Find your Functional Threshold Power, ride faster, get fitter and go further - all with our cycling training plans

Together with professional coach Oliver Roberts, we have put together a range of cycling training plans to benefit any and all cyclists. Whether you want to get fitter, train for speed or push your mileage and go further, we have identified a cycling training plan for each of a wide range of outcomes.

Training plans

How to use these cycle training plans

For our training plans, different parts of the rides are described using numbered training zones. The plan is to work at that level of effort for the time given. Making the most of your time means working at the right effort level for you. Here’s how to work out where your training zones are.

>>> Turbo training sessions: Get the most out of your indoor training 

How hard is ‘hard’?

If you’re training entirely on feel, you can follow the basic effort and feeling descriptions below, but these are a bit vague, which is why we’ve linked them to a series of percentage zones based on either maximum heart rate or functional threshold. All you do is decide which approach works best for you, work out your zones and start training.

Max Heart Rate training zones

Heart rate is a measure of the strain your body is under and how hard it is working — the higher the heart rate, the greater the strain. If you have a heart-rate monitor, you can create a set of personal training zones based on your maximum heart rate (MHR).

You can use the following formulae to predict your MHR without so much as getting out of bed:

Men: 214 – (0.8 x age)
Women: 209 – (0.9 x age)

For a more exact number, perform the following simple (but not easy!) test:

1) Ride Easy for 15-30 minutes, finishing up at the bottom of a long, steady hill.

2) Ride up the hill for five minutes at a nice, brisk pace, then coast back to the bottom.

3) Climb the hill again. Start at the same brisk pace, but this time increase your effort every 30 seconds. When you reach the point where you can push no harder, stand on the pedals and sprint until you simply have to stop.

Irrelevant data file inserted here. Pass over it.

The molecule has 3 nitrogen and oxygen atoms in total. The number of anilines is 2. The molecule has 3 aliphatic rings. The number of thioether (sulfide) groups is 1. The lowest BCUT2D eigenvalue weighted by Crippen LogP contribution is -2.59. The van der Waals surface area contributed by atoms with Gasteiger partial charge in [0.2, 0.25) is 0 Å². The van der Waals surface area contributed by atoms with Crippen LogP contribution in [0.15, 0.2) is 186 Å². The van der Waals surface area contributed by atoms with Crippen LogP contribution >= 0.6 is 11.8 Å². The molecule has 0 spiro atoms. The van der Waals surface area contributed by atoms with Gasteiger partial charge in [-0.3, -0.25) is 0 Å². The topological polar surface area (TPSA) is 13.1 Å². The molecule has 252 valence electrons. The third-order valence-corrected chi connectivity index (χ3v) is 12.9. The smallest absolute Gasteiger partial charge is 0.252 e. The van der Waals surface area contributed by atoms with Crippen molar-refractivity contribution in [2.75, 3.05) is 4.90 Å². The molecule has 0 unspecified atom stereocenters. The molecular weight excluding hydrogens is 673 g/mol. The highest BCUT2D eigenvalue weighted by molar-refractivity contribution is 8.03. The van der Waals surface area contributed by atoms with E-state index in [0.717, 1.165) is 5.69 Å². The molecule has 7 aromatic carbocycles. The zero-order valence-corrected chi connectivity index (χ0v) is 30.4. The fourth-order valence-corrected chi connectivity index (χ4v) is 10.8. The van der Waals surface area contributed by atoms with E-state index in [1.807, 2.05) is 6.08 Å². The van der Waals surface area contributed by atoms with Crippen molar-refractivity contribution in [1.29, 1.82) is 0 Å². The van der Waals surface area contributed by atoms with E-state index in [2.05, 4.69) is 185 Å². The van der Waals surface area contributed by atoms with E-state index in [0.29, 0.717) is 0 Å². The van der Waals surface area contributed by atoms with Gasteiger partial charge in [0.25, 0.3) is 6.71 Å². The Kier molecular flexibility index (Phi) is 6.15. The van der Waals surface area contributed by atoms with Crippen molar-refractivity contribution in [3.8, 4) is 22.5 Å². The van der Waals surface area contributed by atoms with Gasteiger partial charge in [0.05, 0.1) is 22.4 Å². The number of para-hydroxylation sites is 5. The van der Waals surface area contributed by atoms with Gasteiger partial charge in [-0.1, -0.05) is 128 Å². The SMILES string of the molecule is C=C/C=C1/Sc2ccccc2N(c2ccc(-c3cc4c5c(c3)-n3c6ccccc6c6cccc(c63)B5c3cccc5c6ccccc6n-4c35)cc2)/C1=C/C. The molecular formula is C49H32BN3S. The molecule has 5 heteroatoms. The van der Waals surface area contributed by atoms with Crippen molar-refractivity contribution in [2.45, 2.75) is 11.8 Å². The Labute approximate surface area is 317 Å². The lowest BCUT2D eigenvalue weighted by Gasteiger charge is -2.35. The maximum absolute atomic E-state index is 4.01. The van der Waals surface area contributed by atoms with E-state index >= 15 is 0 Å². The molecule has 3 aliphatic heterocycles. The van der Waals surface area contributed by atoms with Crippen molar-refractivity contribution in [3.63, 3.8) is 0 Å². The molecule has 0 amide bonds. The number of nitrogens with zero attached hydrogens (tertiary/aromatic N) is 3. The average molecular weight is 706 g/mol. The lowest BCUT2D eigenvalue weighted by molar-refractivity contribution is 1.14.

4) Coast back to the bottom and repeat step three again before riding home.

You’ll probably hit your MHR somewhere towards the middle of the third ascent. (You will need a heart-rate monitor that records maximum heart rate to be able to perform this test properly.)

Once you have established your MHR, simply use the percentage ranges in column four of the tables to set your own heart rate zones.

Functional Threshold training zones

Your functional threshold (FT) is the best average effort you can possibly manage in one hour of non-stop riding. Thankfully, you don’t have to enter a 25-mile time trial to work out your FT. Use the following test ride (devised by Hunter Allen of Training Peaks) to calculate a ‘real-world’ FT:

1) Ride Easy for 20 minutes.

2) Do 3 x 1min at a high cadence (120rpm) in a small gear with one minute easy after each.

3) Ride Easy for a further four minutes.

4) Ride as hard as possible for a further five minutes.

5) Ride Easy for 10 minutes.

6) Ride as hard as you can for 20 minutes. Aim to finish the 20 minutes having given absolutely everything.

(You’ll need to be able to record an average power or heart rate for the 20-minute all-out effort.) Once back home, work out the average power or HR for that final 20-minute effort, and multiply that number by 0.95. This is your FT. Use it to calculate your training zones, using the percentages in columns five and six depending on whether your number is a heart rate or a power rating.

cycling training plan

MHR – maximum heart rate
FTP – functional threshold power
FTHR – functional threshold heart rate

Thanks to Oliver Roberts

Oliver Roberts is a level two coach, specialising in cycling and triathlon, who works with PBscience.com. Over the past 10 years, he’s created training programmes for the Race for Life 5K running series, had three training manuals published and has coached athletes of all abilities, from novices to national champions, World Championship contenders and a National Ironman record holder.

  • Sean Beckett

    I also use my HR for zones, it’s best to do Maximum HR too but when doing the threshold test Ride harder for longer due to the ‘lag’ your heart has (it takes a bit of time for your heartrate to settle itself) the MHR on the table above is a good guideline after you’ve worked out your maximum but be aware your ‘Maximum’ can often be pushed higher which is why some other charts will show 105% of maximum. All confusing but if you use a HRM frequently enough you get to know if your zones are right for you

  • Bob

    Whatever you do do not use the old 220 – age method. This would give 157 for my threshold he, where it is actually 178

  • Tim

    If I do a threshold test using HR (I do not have a power meter), is it best to calculate my zones using %MHR or %FTHR? There are differences in the numbers between the two.